The Delta variant is not driving a hospitalization surge in England, health data shows.
Digital Covid certificates aimed at facilitating free movement in the E.U. came into force across the bloc.
The Biden administration is expected to advance a law to protect patients from surprise medical bills.
The view from New Zealand
Countries across the Asia-Pacific region — including Australia, Malaysia, Indonesia, Hong Kong and Bangladesh — are scrambling to slow the spread of the Delta variant. Many governments are reimposing restrictions. For societies that had just begun to reopen, it’s a jarring reminder that the pandemic is far from over.
For insight into the situation in Australia and New Zealand, we turned to Natasha Frost, who writes the Europe Edition of the Morning Briefing.
Natasha: When I returned from New York to my home country of New Zealand in October, it was like slipping through a portal into another world — one where people casually brushed past strangers while waiting in line, routinely went without a mask and even shared plates of fries.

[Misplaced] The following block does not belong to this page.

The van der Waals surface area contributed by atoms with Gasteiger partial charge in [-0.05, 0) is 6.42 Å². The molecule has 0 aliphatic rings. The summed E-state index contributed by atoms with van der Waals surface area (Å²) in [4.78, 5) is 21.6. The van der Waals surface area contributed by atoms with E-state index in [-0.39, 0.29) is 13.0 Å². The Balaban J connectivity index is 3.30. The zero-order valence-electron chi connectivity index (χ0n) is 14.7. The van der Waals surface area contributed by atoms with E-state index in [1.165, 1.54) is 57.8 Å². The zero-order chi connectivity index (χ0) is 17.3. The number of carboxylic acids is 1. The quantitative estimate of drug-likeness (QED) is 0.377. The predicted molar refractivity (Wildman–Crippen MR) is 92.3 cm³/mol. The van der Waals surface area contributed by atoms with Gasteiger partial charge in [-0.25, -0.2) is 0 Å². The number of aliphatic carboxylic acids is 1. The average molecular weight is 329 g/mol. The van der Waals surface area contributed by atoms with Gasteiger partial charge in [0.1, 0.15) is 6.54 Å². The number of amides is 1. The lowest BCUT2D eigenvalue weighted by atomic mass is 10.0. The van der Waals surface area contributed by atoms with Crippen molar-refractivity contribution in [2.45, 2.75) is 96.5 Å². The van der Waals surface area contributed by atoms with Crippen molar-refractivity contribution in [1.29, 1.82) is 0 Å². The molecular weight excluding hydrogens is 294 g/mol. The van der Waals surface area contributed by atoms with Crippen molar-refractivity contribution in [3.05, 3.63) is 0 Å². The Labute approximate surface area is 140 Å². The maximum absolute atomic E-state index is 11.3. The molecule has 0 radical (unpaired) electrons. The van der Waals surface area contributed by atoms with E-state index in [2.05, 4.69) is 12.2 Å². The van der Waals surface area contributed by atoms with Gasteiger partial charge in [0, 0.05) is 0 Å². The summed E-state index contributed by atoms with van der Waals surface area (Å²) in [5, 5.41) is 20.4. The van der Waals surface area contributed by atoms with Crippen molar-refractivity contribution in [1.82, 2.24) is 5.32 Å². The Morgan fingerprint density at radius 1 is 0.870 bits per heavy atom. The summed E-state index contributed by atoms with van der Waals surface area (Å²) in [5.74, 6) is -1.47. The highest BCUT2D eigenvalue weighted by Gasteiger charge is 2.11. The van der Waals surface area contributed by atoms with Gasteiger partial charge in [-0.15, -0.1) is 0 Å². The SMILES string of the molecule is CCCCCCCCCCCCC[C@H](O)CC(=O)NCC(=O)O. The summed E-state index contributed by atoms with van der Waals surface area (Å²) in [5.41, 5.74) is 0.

A few months later, Auckland went into lockdown because of what would eventually total 15 Covid cases. In most of the world, so few cases would have been cause for celebration. In New Zealand, it was a sign that something had gone drastically wrong.
It’s a similar story in Australia, where a recent outbreak of over 200 cases has led to about half the country being placed under heavy restrictions. (In the U.S., new cases routinely exceed 10,000 a day.)
Having decided almost from the outset to pursue an elimination strategy, Australia and New Zealand have undergone a radically different experience of the pandemic from the rest of the world. As well as having shorter lockdowns and fewer restrictions, we’ve been insulated from much grief and suffering.
Still, it hasn’t always been easy. Closing borders has cut many people off from their families, decimated our tourist industries and prevented some citizens from returning home from overseas. But few would choose the alternative. Our total deaths from the coronavirus are in the dozens.
The latest chapter of the pandemic, where many people in European and North American countries are vaccinated and societies are steadily opening up, is different for us yet again. Our inoculation campaigns have been sluggish. Our borders remain firmly shut even to our citizens. And though we have far fewer cases than in most of the rest of the world, lockdowns remain an active tool.